Following a Finnish initiative, the Baltic Sea Parliamentary Conference (BSPC) was founded in 1991, in which all national and regional parliaments of the Baltic Sea region work together on an equal basis. This kind of cooperation is unique and should be preserved. The North German State Parliaments have many possibilities for supporting an effective bottom up approach. However, the BSPC will not develop into a Baltic Sea parliament nor should it have the ambition to do so. Neither the elected parliaments which exist in the Baltic Sea region nor the governments need another layer of additional democratic legitimacy. Instead, parliaments should aim at initiating specific activities and helping governments implement them by using their internationally agreed parliamentary consensus reached in the BSPC. Therefore, parliaments of the Baltic Sea region should focus on their core functions, including the informing, the teaching and the linking function. [ZParl, vol. 36, no. 3, pp. 589 – 599]
Jesse, Eckhard: After the failed vote of confidence: The state of parties and the party system in Germany.
After the failure of Chancellor Gerhard Schröder’s vote of confidence on July 1, 2005 and the early election of the Bundestag in September, the German party system is expected to alter. Two questions are essential: Will there be a change of government? Will the number of parties in the Bundestag be different? Looking at the results of the state regional elections between 2002 and 2005, a change of government seems likely. It can also be expected that the number of parties in the German parliament will increase. However, what will be advantageous in the short run for the Left Party, a new party combining the PDS and the so-called Election Alternative Social Justice (WASG), might not be advantageous in the long run. For example, a swing to the left by the SPD could create difficulties for the Left Party. In comparison with the 2002 election, CDU and FDP are more united this time, whereas the unity of SPD and Greens appears to be crumbling. [ZParl, vol. 36, no. 3, pp. 600 – 615]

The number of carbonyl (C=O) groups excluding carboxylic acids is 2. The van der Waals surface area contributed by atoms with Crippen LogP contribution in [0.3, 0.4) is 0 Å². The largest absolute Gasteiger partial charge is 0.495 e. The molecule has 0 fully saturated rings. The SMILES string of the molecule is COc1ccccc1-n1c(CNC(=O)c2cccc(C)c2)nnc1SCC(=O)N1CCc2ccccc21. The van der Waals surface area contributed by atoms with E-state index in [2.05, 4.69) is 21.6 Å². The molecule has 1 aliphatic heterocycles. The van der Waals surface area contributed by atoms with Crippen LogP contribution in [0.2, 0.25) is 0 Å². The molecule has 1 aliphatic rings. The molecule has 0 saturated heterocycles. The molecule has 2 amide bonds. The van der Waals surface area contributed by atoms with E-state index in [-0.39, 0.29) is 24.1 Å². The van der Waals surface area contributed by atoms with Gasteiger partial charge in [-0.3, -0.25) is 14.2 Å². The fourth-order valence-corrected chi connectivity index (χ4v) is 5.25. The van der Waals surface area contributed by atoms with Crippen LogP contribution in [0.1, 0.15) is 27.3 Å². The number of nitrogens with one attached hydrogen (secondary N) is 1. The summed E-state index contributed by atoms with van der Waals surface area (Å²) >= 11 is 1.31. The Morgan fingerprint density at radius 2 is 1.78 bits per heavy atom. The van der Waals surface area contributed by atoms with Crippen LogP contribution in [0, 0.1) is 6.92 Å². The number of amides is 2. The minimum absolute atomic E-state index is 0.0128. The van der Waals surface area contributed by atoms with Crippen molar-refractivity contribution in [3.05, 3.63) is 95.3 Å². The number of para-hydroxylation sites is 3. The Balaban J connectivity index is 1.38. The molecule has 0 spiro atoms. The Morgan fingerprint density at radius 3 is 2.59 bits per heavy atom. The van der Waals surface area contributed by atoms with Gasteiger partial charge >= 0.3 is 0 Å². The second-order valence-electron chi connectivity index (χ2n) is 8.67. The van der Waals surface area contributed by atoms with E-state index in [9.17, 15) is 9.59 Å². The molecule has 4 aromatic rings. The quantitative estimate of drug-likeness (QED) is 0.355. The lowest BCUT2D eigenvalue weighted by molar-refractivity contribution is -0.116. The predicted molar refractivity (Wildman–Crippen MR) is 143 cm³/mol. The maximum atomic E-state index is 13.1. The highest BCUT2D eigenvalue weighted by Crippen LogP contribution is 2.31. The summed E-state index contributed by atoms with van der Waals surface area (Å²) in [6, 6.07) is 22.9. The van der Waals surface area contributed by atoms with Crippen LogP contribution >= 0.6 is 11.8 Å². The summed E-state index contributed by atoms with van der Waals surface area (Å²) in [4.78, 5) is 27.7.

Holtmann, Everhard: Can they really do that even though they’re Danes? Dealing with power and minorities in Germany.
For a short moment, the result of the state parliament election in Schleswig-Holstein on February 22, 2005, made the creation of a red-green minority state government tolerated by the SSW (South Schleswig Voters Association), the party of the Danish minority in Schleswig-Holstein, seem possible. For several weeks this development was then extensively discussed by a rather excited public, who for two reasons generally questioned the SSW’s potential role as a key parliamentary supporter of a minority red-green government. First, it was argued that since the party is granted special electoral rights the SSW should not be warranted an active part in government building. Second, it was said that a party focused on representing minority interests in parliament can not claim full mandate rights. Both arguments are tested empirically and discussed as a matter of constitutional law. And: They, the Danes, can really do that. [ZParl, vol. 36, no. 3, pp. 616 – 629]